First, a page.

Let’s tell these bloody street preachers where to go
In the name of God, why should anyone be force-fed the word of the Lord while they’re shopping?
That swarthy dude with his dulcet tones outside Roger David in Rundle Mall? He can convert me to men’s suits any day. But these sanctimonious sermonisers and their 100-decibel rantings? No way, Jesu.
Myer is My Sunday place of worship, thank you very much, and Adelaide City Council can have My Vote for ridding our secular shopping strip of these screechy preachers who are apparently just as deafening as chain saws, jackhammers and farm tractors.
I wouldn’t want that outside my home. I wouldn’t want it outside my favourite Hills grocery store.
And retailers in Rundle Mall, who say they lose as much as $1500 in trade during these God-awful assemblies, most certainly don’t need preachers turning consumers away in the lead-up to the vital pre-Christmas shopping period.
Besides, who wants to hear about Christ when we’re trying to Christmas shop?
But here’s what I’m thinking. If this preaching palaver is done right, and more particularly in the right location, perhaps we can turn this abject annoyance into a niche attraction?
Adelaide is the Opine Capital of Australia. We’ve all got an opinion. About everything. Rambling is our entertainment of choice – we even prefer talkback radio over music stations in the mornings.
So imagine, if you will, a quaint little corner of Adelaide where those with a view are encouraged to verbalise.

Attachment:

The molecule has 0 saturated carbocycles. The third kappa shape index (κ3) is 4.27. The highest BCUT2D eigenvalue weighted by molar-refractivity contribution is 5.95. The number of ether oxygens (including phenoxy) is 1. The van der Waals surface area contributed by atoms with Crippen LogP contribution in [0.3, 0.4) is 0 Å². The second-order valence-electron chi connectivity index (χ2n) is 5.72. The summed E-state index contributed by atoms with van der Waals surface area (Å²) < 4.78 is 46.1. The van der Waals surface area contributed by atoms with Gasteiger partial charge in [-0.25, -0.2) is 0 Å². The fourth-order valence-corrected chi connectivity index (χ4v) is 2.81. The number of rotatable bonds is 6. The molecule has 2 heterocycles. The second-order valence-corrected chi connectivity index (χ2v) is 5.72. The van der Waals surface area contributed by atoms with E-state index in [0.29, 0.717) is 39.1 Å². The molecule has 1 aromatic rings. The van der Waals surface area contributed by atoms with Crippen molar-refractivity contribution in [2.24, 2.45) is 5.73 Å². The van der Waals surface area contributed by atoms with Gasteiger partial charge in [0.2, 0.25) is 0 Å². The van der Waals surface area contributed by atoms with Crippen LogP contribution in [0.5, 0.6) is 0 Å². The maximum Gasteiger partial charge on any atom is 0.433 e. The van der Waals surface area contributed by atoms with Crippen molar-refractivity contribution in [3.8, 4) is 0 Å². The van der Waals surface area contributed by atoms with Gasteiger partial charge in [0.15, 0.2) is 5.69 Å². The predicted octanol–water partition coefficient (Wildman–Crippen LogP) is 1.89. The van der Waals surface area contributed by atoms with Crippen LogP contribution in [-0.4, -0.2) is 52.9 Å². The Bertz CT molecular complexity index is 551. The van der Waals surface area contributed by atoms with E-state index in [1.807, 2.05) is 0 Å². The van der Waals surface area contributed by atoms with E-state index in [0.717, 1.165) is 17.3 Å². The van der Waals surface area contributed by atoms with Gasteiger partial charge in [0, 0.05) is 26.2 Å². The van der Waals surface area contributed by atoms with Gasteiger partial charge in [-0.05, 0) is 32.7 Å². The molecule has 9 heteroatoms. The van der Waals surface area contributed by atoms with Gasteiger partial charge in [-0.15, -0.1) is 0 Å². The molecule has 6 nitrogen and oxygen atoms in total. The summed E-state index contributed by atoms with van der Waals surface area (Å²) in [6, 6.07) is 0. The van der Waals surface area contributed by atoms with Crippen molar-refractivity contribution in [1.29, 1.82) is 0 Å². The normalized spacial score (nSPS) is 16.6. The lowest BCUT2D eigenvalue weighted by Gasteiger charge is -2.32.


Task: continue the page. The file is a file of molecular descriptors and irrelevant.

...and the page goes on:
Former Treasurer Kevin Foley on the top 10 tricks of ageing Lotharios.
Business SA chief Peter Vaughan on this season’s must-have brands when public holiday shopping.
City councillor Anne Moran on the unique structure of every blade of grass in the parklands.
Sunday Mail columnist Peter Goers on the joys of dieting.
ABC891 announcer Matthew Abraham on ... well, just pick any topic and he’ll argue against it.
Come to think of it, it’s actually quite surprising that Adelaide doesn’t already have a designated Speakers’ Corner (apart from the old spot in the Botanic Gardens that sees more music than speaking these days - Ed.): a place where you can like them or loathe them or leave well alone; a place where preachers, too, can have their voice.
Speakers’ Corner in London has been a symbol of grassroots democracy since 1872. Every Sunday for nearly 130 years, people have rocked up to the same corner of Hyde Park, with nothing more than a milk crate or stepladder for a stage, and spouted forth on politics, religion and everything in between.
It’s been the site of some of the biggest demonstrations in the UK, and past speakers include Karl Marx and George Orwell.
No subject is taboo, so long as the police don’t find it unlawful, it’s not spattered with profanity and you don’t mind a little friendly heckling.
Admittedly, it’s listed as #2 on a website for The 10 Worst London Tourist Attractions – but it does attract tourists (as well, apparently, as some speakers with absolutely no talent for public speaking).
Adelaide would do it better. We developed the Festival of Ideas, we’ve got Thinkers in Residence and we’ve turned punchy public debate into an interminable art form. How hard can a Speakers’ Corner be?
Hindmarsh Square is the perfect place for our Speakers’ Corner. Somewhere along North Terrace would work well, too.
But there is nothing to be gained by preachers continuing their campaign to proselytise in Rundle Mall. I imagine it’s turning even the most sympathetic ear against them.
And let’s not forget that tolerance is a two-way street.
Stay in Rundle Mall and continue to alienate thousands. Or claim a less invasive part of Adelaide as a legitimate Speakers’ Corner, and draw a crowd who truly want to hear (and perhaps dispute) what’s on your mind.
That’s my two bob’s worth, anyway.
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